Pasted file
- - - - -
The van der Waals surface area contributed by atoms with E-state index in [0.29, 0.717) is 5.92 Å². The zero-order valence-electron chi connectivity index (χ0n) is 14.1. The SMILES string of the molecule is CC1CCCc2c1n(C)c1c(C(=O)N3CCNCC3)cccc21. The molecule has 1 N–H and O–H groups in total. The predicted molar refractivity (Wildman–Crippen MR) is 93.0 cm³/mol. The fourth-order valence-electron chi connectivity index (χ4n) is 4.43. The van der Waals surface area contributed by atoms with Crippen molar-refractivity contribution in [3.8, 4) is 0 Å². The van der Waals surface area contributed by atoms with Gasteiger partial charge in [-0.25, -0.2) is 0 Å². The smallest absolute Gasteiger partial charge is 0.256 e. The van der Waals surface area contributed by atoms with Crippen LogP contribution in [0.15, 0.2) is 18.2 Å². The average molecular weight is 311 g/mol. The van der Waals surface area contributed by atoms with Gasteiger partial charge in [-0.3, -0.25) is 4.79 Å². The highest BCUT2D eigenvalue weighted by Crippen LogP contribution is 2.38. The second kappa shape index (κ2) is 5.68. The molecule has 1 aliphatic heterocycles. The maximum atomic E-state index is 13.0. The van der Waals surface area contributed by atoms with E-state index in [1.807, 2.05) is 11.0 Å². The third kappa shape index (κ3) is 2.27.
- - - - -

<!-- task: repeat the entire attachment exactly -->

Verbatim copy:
The van der Waals surface area contributed by atoms with E-state index in [0.29, 0.717) is 5.92 Å². The zero-order valence-electron chi connectivity index (χ0n) is 14.1. The SMILES string of the molecule is CC1CCCc2c1n(C)c1c(C(=O)N3CCNCC3)cccc21. The molecule has 1 N–H and O–H groups in total. The predicted molar refractivity (Wildman–Crippen MR) is 93.0 cm³/mol. The fourth-order valence-electron chi connectivity index (χ4n) is 4.43. The van der Waals surface area contributed by atoms with Crippen molar-refractivity contribution in [3.8, 4) is 0 Å². The van der Waals surface area contributed by atoms with Gasteiger partial charge in [-0.25, -0.2) is 0 Å². The smallest absolute Gasteiger partial charge is 0.256 e. The van der Waals surface area contributed by atoms with Crippen LogP contribution in [0.15, 0.2) is 18.2 Å². The average molecular weight is 311 g/mol. The van der Waals surface area contributed by atoms with Gasteiger partial charge in [-0.3, -0.25) is 4.79 Å². The highest BCUT2D eigenvalue weighted by Crippen LogP contribution is 2.38. The second kappa shape index (κ2) is 5.68. The molecule has 1 aliphatic heterocycles. The maximum atomic E-state index is 13.0. The van der Waals surface area contributed by atoms with E-state index in [1.807, 2.05) is 11.0 Å². The third kappa shape index (κ3) is 2.27.